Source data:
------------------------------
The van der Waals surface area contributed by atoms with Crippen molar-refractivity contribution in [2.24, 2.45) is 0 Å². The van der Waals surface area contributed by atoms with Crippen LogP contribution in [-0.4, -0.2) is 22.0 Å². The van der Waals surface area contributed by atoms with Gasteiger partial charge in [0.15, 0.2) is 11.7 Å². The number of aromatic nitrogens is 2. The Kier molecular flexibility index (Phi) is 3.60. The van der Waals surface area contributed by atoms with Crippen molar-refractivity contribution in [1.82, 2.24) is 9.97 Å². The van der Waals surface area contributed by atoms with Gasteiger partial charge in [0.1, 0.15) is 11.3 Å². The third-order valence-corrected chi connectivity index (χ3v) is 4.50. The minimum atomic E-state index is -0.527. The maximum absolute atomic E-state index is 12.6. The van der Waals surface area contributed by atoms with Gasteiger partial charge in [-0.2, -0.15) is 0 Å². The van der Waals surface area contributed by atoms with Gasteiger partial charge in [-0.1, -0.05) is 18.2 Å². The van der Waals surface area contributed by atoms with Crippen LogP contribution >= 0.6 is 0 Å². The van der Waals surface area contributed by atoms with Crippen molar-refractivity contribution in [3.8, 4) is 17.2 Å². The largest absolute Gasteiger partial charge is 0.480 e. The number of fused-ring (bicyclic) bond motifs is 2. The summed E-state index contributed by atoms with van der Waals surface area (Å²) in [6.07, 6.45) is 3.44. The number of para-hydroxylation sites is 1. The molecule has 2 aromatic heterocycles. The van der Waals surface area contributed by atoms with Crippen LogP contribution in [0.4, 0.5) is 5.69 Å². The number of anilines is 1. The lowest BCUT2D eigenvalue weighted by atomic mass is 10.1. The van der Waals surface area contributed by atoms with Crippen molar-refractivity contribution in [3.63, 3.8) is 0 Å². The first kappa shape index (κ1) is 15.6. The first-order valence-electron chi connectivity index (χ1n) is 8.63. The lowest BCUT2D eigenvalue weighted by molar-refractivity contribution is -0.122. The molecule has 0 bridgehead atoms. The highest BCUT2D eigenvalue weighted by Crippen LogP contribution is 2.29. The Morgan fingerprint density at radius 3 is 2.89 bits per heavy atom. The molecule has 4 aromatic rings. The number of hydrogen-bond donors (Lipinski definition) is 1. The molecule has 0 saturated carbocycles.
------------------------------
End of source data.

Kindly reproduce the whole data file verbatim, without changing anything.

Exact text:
The van der Waals surface area contributed by atoms with Crippen molar-refractivity contribution in [2.24, 2.45) is 0 Å². The van der Waals surface area contributed by atoms with Crippen LogP contribution in [-0.4, -0.2) is 22.0 Å². The van der Waals surface area contributed by atoms with Gasteiger partial charge in [0.15, 0.2) is 11.7 Å². The number of aromatic nitrogens is 2. The Kier molecular flexibility index (Phi) is 3.60. The van der Waals surface area contributed by atoms with Crippen molar-refractivity contribution in [1.82, 2.24) is 9.97 Å². The van der Waals surface area contributed by atoms with Gasteiger partial charge in [0.1, 0.15) is 11.3 Å². The third-order valence-corrected chi connectivity index (χ3v) is 4.50. The minimum atomic E-state index is -0.527. The maximum absolute atomic E-state index is 12.6. The van der Waals surface area contributed by atoms with Gasteiger partial charge in [-0.2, -0.15) is 0 Å². The van der Waals surface area contributed by atoms with Gasteiger partial charge in [-0.1, -0.05) is 18.2 Å². The van der Waals surface area contributed by atoms with Crippen LogP contribution >= 0.6 is 0 Å². The van der Waals surface area contributed by atoms with Crippen molar-refractivity contribution in [3.8, 4) is 17.2 Å². The largest absolute Gasteiger partial charge is 0.480 e. The number of fused-ring (bicyclic) bond motifs is 2. The summed E-state index contributed by atoms with van der Waals surface area (Å²) in [6.07, 6.45) is 3.44. The number of para-hydroxylation sites is 1. The molecule has 2 aromatic heterocycles. The van der Waals surface area contributed by atoms with Crippen LogP contribution in [0.4, 0.5) is 5.69 Å². The number of anilines is 1. The lowest BCUT2D eigenvalue weighted by atomic mass is 10.1. The van der Waals surface area contributed by atoms with Crippen molar-refractivity contribution in [3.63, 3.8) is 0 Å². The first kappa shape index (κ1) is 15.6. The first-order valence-electron chi connectivity index (χ1n) is 8.63. The lowest BCUT2D eigenvalue weighted by molar-refractivity contribution is -0.122. The molecule has 0 bridgehead atoms. The highest BCUT2D eigenvalue weighted by Crippen LogP contribution is 2.29. The Morgan fingerprint density at radius 3 is 2.89 bits per heavy atom. The molecule has 4 aromatic rings. The number of hydrogen-bond donors (Lipinski definition) is 1. The molecule has 0 saturated carbocycles.